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EC cuts eurozone 2020 growth forecasts on trade tensions

EC cuts eurozone 2020 growth forecasts

The European Commission (EC) lowered its estimate of the eurozone economic growth for 2020, but kept this year's outlook unchanged, while inflation slashed forecasts.

In its quarterly economic outlook, the European Commission decided to keep the euro-area GDP growth estimates for 2019 at 1.2 percent, which was expected in the Commission’s spring forecasts.

However, it reduced growth prospects for 2020 slightly to 1.4 percent, instead of 1.5 percent predicted in the spring estimates.  

The EC has raised the downside risks to global economic growth given the prolonged trade standoff between the United States and China, as well as the U.S. threats of punitive tariffs on a wide range of EU products.

The economic slowdown in the eurozone was mostly caused by poor growth in Germany, the largest economy in the eurozone, and Italy, the third largest economy in the 19-nation region, the commission said.

The outlook for economic growth in Germany remained stable in the current year at 0.5 percent, but the European Commission lowered the estimates by the largest European economy by 2020 to 1.4 percent, instead of 1.5 percent expansion.

Within the state preparing for the implementation of the Brexit, the European Commission has kept the United Kingdom's economic growth estimates at 1.3 percent in the current and next year.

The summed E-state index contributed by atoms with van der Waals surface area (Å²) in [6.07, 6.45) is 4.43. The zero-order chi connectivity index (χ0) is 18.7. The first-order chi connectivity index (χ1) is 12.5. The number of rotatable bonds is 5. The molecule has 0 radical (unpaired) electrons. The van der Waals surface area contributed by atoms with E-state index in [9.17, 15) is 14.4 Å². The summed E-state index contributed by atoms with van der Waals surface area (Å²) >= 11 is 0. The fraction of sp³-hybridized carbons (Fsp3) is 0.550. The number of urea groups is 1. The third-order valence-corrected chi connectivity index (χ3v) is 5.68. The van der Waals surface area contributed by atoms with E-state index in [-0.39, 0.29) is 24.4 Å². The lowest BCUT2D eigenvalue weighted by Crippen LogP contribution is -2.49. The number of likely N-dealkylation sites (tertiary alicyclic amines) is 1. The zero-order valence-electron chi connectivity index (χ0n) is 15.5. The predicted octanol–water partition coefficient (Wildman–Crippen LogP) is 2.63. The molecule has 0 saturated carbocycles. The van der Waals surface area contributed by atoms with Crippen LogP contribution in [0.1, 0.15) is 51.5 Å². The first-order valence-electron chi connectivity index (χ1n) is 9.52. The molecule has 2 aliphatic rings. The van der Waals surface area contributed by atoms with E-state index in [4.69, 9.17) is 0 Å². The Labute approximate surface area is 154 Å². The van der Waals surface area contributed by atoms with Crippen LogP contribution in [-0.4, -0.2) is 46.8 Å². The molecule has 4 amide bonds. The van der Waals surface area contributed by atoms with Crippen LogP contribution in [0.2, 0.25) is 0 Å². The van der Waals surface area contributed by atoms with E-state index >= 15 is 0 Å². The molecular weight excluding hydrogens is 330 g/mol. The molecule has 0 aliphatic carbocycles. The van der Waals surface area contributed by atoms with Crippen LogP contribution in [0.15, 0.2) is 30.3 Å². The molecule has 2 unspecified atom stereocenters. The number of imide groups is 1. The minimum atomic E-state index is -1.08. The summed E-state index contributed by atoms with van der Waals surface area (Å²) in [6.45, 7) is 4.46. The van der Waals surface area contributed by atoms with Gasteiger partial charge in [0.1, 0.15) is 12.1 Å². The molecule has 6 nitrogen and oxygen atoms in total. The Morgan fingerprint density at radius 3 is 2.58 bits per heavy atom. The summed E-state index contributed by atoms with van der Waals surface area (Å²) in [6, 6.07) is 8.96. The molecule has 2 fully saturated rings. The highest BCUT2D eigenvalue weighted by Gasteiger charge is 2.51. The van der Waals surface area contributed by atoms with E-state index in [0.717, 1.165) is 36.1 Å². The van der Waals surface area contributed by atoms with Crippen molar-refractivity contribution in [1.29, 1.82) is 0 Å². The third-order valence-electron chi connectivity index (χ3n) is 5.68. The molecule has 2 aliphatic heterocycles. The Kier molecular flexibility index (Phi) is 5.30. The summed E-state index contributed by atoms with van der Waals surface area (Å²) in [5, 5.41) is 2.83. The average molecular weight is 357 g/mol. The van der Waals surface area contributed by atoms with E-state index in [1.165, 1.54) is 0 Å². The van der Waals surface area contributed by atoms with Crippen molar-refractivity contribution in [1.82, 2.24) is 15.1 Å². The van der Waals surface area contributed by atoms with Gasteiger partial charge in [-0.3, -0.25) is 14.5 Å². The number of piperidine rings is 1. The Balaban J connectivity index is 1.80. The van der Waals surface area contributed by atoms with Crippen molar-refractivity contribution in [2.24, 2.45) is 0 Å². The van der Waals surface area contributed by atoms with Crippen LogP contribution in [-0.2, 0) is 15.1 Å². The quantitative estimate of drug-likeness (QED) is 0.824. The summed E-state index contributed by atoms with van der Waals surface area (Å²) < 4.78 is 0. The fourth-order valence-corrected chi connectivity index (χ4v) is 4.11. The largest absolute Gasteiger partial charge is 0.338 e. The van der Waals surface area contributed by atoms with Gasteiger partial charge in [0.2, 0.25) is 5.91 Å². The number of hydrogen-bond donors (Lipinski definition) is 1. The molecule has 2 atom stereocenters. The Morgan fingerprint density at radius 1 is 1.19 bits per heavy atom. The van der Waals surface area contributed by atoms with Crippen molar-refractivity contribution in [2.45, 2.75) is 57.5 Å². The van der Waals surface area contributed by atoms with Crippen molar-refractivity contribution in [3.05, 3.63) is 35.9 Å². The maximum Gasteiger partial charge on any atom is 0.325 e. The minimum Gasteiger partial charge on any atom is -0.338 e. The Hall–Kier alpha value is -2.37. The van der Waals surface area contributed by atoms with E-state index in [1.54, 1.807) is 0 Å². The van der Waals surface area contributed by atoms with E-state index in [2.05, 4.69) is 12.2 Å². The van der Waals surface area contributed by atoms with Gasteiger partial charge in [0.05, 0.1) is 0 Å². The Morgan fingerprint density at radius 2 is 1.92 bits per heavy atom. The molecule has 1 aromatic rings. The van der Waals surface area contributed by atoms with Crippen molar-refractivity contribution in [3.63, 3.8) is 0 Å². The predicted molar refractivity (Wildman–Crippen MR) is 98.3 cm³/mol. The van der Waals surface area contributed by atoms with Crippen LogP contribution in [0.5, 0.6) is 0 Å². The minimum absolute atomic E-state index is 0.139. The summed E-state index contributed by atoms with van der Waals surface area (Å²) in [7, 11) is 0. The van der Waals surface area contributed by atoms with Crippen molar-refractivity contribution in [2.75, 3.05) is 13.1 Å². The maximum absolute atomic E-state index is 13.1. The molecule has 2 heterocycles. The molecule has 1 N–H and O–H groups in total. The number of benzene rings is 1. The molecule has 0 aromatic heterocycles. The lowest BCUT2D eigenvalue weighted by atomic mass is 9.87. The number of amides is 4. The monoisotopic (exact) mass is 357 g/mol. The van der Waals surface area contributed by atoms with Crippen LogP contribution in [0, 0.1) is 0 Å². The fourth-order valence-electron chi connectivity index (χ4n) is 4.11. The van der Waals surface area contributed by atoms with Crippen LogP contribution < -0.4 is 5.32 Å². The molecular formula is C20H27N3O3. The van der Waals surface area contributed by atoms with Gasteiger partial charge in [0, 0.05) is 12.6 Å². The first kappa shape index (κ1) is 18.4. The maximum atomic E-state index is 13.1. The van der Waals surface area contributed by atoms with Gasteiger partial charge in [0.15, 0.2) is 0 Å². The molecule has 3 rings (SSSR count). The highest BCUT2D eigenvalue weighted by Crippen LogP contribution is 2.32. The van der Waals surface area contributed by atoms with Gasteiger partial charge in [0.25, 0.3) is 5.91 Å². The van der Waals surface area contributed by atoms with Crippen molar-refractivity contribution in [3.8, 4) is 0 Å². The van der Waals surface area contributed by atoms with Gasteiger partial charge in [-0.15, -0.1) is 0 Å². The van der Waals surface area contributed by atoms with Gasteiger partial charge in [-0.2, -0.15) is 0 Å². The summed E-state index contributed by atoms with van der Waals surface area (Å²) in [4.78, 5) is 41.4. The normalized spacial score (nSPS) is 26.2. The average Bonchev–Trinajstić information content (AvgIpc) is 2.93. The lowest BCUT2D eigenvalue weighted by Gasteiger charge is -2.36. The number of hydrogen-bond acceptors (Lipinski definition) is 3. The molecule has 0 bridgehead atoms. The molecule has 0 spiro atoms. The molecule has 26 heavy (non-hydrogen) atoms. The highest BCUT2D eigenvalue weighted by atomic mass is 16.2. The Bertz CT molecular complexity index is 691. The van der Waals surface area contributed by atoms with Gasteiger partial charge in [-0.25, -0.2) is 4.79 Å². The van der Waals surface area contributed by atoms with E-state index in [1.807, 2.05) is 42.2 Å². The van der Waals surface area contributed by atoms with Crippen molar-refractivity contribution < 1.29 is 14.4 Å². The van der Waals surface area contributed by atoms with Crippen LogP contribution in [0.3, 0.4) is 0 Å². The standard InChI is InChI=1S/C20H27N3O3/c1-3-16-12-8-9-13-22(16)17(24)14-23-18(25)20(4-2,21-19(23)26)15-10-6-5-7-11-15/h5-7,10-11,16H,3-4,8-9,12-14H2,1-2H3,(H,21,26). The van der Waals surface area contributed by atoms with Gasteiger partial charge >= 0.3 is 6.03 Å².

EC slashes inflation projections

Regarding inflation, the EU's executive arm said the prices would grow lower than expected, pushing the inflation rate beyond the ECB's goal of close to 2%.

Euro area inflation forecast was set at 0.1 percent lower for the years 2019 and 2020 at 1.3 percent on the back of the lower oil prices and weaker economic prospects.

According to Pierre Moskovici EU economic Commissioner that fears of increased trade tensions "could also trigger a shift in global risk sentiment at times when valuations appear stretched across many asset classes," adding that this "could lead to rapid tightening of global financial conditions."

As of 13:40 GMT, the euro was 0.37 percent up at 1.1248 versus the green currency, looking for its first daily gain in four sessions.

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